Yup.

47 posted on 12/22/2005 2:47:08 PM PST by Ol' Dan Tucker (Karen Ryan reporting...)
[ Post Reply | Private Reply | To 46 | View Replies]

To: jennyp

Education is a wonderful thing and conservative is not synonymous with ignorance.


48 posted on 12/22/2005 2:48:05 PM PST by shuckmaster (An oak tree is an acorns way of making more acorns)
[ Post Reply | Private Reply | To 1 | View Replies]

To: linda_22003

it's obviously possible to dislike Santorum for any one of a number of reasons

No doubt about that. But unless the Republicans have a better alternative, what's one to do?

I'm stuck with Obama and Durbin. It would be nice to have a Republican Senator I could complain about.

49 posted on 12/22/2005 2:48:27 PM PST by ml1954 (NOT the disruptive troll seen frequently on CREVO threads)
[ Post Reply | Private Reply | To 44 | View Replies]

To: gondramB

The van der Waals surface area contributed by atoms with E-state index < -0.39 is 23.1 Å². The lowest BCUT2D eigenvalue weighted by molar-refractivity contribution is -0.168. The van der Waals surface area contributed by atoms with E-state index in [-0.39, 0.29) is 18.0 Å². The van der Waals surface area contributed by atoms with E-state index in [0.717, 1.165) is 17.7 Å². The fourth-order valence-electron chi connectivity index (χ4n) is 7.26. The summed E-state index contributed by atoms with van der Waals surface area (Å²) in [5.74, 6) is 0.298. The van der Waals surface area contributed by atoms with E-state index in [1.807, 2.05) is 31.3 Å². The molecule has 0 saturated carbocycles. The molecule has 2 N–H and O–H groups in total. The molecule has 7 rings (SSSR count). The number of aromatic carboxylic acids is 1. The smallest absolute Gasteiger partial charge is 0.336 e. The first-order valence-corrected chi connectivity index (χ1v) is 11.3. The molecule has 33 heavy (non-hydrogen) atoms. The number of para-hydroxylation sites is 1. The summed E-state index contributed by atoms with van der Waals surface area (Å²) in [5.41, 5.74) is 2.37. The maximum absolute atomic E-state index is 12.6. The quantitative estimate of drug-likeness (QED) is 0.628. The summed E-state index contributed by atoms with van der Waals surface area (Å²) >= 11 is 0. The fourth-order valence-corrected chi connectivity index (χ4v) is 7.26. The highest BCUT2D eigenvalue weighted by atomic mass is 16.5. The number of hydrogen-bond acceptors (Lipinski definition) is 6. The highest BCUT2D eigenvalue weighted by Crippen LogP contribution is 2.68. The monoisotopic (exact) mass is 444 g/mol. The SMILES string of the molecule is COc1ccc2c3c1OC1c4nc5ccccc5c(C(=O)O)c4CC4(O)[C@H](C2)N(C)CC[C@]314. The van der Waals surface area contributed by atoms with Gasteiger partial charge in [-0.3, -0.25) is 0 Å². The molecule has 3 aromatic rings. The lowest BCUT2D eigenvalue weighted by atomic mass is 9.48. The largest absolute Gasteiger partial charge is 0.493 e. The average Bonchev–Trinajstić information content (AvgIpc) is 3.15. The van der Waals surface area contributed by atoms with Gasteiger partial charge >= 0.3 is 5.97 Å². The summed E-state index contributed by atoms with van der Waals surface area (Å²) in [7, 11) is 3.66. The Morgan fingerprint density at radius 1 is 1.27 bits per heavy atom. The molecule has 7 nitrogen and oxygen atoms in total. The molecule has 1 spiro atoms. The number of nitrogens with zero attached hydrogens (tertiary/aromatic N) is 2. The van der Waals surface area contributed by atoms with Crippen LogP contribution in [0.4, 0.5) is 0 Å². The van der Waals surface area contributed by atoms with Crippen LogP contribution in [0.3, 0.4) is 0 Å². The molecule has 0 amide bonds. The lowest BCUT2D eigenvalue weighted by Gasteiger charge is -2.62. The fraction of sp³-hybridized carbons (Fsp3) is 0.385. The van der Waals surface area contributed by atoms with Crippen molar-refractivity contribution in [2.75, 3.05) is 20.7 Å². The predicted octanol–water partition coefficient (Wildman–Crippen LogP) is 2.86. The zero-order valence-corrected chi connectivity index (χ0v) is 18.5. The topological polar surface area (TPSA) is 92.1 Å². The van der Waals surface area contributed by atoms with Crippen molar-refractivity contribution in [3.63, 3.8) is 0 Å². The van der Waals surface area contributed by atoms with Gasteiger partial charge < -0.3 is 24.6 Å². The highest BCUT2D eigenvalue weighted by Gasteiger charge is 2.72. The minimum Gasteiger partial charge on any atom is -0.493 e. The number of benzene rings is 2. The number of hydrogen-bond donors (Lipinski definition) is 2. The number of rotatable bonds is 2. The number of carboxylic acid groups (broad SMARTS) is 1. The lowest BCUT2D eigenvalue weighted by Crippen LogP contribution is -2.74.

I have yet to see a non born again Christian advocate forcing the teaching of Intelligent design in science class.

From my experience most born again Christiana aren't advocating it either. There's only a vocal few who have been duped by a charlatan book selling hoax to side with an idea that, when examined closely, is mostly contrary to bible teachings.

50 posted on 12/22/2005 2:52:37 PM PST by shuckmaster (An oak tree is an acorns way of making more acorns)
[ Post Reply | Private Reply | To 8 | View Replies]


Navigation: use the links below to view more comments.
first 1-5051-100101-123 next last

Disclaimer: Opinions posted on Free Republic are those of the individual posters and do not necessarily represent the opinion of Free Republic or its management. All materials posted herein are protected by copyright law and the exemption for fair use of copyrighted works.

Free Republic
Browse · Search
News/Activism
Topics · Post Article

FreeRepublic, LLC, PO BOX 9771, FRESNO, CA 93794
FreeRepublic.com is powered by software copyright 2000-2008 John Robinson